The relationship between supplier and buyer where the need to supply significantly exceeds the need to buy.  Thus selling is a persuasive process by which the supplier aims to convince a buyer of their need for the supplier's product or service and the buyer acts upon that need.


The relationship between supplier and buyer where the need to supply is largely in balance with the need to buy.


Given a commonality of needs over a period of time, it does not automatically follow that a customer will buy on every occasion, or to a level that the supplier would like.

Whether or not the supplier actively features a product and promotes its sale will depend largely upon the terms and conditions of the "deal" under consideration.  Negotiation, then, is the give and take process whereby the actual conditions of a transaction are agreed.  It is the process where the agreement is reached on product/service range and volume, technical advice, prices, promotional support, delivery, payment terms, and where mutual satisfaction is achieved.


In looking at the nature of negotiation it is important to understand the needs and perspectives of the buyer.  The nature of negotiation from the buyers perspective has been well defined in instructions issued to United States Air Force buying personnel:-

"Procurement by negotiation is the art of arriving at a common understanding through bargaining on the essentials of a contract such as delivery, specifications, prices and terms.  Because of the interrelation of these factors with many others, it is a difficult art and requires the exercise of judgement, tact and commonness.  The effective negotiator must be a real shopper, alive to the possibilities of bargaining with the seller.  Only through the awareness of relative bargaining strength can a negotiator know where to be firm or where he may make permissive concessions in prices or terms."

The ingredients of the buyer's negotiation needs will be a combination of :-
  1. Profit margins
  2. Price, but rarely in isolation
  3. Quality in their terms
  4. Product range/specification
  5. Costs, not just initial price
  6. Availability
  7. Brand name - theirs or yours
  8. Proof of value
  9. The outputs (e.g. of a machine)

Negotiation should therefore be seen by both parties as the process of working out a procurement and sales problem together to reach a mutually satisfactory agreement.  Knowledge and skill in negotiation is an important asset to the negotiator.  It must include a knowledge of:-
  1. Cost/value assessment
  2. Ability to marshal facts logically and convincingly and to deal with people effectively under pressure
  3. At the same time the buyer must be helped to understand your position.  No major purchasing programme can be stronger than the sources of supply - ultimately both parties are mutually dependent.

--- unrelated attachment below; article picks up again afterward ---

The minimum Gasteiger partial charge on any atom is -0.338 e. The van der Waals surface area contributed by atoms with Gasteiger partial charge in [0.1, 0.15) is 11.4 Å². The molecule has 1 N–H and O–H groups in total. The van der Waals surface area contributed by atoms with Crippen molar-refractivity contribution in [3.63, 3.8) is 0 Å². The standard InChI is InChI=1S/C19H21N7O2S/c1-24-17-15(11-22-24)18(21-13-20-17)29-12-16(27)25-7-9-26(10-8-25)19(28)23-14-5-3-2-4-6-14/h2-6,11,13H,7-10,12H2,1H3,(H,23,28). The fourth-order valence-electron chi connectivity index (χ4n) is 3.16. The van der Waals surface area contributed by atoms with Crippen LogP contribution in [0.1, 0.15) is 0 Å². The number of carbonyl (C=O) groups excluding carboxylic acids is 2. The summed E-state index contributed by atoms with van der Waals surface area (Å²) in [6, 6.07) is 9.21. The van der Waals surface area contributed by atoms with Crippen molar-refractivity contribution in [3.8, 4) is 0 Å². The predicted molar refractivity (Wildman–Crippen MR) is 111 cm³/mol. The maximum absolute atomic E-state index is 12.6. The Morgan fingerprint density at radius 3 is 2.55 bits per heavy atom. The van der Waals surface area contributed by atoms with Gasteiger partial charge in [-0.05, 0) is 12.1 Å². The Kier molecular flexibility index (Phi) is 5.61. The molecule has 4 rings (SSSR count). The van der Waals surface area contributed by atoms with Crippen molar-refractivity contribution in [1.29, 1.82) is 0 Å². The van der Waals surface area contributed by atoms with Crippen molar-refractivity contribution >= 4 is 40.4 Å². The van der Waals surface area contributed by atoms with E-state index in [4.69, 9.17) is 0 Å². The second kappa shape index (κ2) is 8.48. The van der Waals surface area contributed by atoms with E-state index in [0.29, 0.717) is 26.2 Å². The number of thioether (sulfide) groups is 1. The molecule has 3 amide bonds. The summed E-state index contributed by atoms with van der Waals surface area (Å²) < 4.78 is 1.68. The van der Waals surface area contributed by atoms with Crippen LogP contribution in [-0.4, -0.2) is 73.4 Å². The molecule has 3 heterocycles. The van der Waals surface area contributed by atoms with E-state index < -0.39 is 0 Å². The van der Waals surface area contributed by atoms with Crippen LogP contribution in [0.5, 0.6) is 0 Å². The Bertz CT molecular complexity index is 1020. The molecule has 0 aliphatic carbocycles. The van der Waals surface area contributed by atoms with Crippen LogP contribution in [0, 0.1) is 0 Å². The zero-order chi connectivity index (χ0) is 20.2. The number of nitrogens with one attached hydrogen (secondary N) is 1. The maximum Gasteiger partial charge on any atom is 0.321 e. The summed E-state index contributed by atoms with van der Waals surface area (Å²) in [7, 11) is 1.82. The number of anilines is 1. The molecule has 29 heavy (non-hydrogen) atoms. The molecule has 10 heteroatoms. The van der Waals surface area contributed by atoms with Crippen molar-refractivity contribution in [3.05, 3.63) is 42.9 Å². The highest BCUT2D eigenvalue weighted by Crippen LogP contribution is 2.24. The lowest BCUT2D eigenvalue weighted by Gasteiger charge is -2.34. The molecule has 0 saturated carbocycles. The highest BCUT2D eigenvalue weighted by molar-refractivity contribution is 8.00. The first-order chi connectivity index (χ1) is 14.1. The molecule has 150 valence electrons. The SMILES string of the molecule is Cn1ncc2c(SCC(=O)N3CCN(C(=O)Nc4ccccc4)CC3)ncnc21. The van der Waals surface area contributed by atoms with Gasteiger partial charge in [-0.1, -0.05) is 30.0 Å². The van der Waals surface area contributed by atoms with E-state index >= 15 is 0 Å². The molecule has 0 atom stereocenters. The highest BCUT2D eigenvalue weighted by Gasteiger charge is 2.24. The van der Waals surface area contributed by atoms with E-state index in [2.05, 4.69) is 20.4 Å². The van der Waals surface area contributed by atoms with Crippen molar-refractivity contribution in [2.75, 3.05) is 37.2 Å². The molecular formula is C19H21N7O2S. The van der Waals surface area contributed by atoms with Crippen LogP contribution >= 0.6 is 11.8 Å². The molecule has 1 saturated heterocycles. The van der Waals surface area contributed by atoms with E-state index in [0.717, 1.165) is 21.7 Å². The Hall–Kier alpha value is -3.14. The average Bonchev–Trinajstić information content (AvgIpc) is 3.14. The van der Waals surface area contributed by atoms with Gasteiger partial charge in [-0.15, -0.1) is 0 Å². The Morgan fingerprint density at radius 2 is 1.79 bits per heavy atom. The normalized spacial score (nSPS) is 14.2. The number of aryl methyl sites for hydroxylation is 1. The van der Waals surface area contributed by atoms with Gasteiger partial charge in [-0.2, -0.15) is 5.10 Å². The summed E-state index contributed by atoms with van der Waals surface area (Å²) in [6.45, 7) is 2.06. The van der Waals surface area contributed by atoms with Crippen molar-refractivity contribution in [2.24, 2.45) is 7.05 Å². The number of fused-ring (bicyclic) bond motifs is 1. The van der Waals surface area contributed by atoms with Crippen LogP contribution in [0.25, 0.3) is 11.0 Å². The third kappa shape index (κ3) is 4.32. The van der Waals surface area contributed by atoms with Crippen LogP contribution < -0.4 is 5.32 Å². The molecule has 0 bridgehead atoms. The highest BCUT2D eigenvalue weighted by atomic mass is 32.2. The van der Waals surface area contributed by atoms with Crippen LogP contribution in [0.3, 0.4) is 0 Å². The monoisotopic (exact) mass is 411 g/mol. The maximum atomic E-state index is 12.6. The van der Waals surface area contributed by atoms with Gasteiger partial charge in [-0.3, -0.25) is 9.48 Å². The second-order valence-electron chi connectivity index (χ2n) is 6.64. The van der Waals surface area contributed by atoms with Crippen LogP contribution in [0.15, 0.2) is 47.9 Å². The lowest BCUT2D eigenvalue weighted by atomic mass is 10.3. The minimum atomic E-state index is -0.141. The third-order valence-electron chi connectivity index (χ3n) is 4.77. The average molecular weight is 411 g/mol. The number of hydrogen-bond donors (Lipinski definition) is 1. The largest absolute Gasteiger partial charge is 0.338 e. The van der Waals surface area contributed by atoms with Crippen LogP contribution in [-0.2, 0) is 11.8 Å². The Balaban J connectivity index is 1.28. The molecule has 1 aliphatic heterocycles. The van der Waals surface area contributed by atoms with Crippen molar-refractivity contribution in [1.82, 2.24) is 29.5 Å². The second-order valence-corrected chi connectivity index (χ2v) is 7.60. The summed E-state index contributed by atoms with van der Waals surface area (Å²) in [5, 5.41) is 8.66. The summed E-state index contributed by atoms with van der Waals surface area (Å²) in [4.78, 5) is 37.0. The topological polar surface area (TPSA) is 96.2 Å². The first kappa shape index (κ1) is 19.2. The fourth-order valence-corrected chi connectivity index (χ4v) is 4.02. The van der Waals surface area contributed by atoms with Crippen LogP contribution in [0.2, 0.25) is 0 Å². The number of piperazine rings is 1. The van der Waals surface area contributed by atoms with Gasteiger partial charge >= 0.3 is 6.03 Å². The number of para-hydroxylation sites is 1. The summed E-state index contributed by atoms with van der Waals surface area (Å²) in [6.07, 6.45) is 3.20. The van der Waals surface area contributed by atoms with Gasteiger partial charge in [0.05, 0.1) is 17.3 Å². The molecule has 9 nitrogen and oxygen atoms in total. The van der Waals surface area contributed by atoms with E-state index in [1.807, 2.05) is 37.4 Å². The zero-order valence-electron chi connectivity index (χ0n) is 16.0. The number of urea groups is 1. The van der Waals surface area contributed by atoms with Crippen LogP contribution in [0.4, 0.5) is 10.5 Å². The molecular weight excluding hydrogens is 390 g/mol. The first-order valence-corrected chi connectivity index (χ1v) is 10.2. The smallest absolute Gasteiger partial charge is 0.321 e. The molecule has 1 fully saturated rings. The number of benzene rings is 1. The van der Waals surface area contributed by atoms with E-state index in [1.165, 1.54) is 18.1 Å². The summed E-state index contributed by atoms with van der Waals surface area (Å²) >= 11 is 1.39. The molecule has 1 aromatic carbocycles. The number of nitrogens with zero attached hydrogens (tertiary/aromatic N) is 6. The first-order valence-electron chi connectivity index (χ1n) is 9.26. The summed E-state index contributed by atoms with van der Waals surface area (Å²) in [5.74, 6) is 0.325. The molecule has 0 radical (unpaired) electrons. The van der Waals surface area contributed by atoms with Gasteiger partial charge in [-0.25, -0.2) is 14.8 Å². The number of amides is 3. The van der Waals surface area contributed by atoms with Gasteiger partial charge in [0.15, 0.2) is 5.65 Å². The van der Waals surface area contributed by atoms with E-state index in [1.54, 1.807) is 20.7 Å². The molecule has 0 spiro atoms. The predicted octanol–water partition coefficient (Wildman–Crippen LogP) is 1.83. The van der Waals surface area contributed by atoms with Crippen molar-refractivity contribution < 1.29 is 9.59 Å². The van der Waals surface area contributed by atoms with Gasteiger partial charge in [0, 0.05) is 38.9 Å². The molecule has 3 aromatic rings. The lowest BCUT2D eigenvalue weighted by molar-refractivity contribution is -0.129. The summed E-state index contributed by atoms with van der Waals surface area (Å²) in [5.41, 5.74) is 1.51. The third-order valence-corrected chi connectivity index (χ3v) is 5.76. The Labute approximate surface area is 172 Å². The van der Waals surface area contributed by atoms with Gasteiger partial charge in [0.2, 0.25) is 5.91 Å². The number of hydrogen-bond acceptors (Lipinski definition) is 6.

In particular it is useful to examine the professional buyer's view of the price in relation to other factors.  Their aim is to get their company into the best position in the buying hierarchy.  It gives them a competitive advantage.  Price obviously is of importance to the buyer but rarely in isolation.

It is important for them to relate price to value because typically their investment in the deal is less important than the return from that deal.  Paradoxically, however, a buyer is often judged by their management on their price negotiating skills, yet even they will talk of "price buyers" in derogatory terms.  They must, therefore, achieve the best balance for their company

Good buyers are trained to resist questionably low prices because of the inherent risks, for example, of quality, reliability, delivery and service.  Where industry pricing is common, or is influenced by limited competition when a market is shared by a small number of manufacturers or suppliers, buyers seek to negotiate the conditions of purchase.


1.  Never give a concession - trade it reluctantly.

2.  Leave the buyer feeling that he/she has done a good deal too.

3.  Watch for the danger phrases - "fairer to both sides", "a few small details".

4.  Once you have started backing down it is difficult to climb up again.

5.  Maintain neutrality at the early stages of the negotiation.

6.  Absorb an attack by taking notes.

7.  If you need time to think, read over your notes or make a telephone call.

8.  Never make an offer until you have a list of everything he/she intends to argue about.

9.  There has not been a deadline in history that was not negotiable.

10.  Anything the other accepts as a constant can nearly always be made into a variable.


An acute understanding of the difference between negotiating and selling and of the buyer's perspective is essential to the sales person in developing a negotiation strategy for any deal - large or small.  Ultimately the best negotiator will not only achieve their own and their customer's objectives but they will be more successful than their competitors - remember the best price, product and brand does not win - the best salesperson does!

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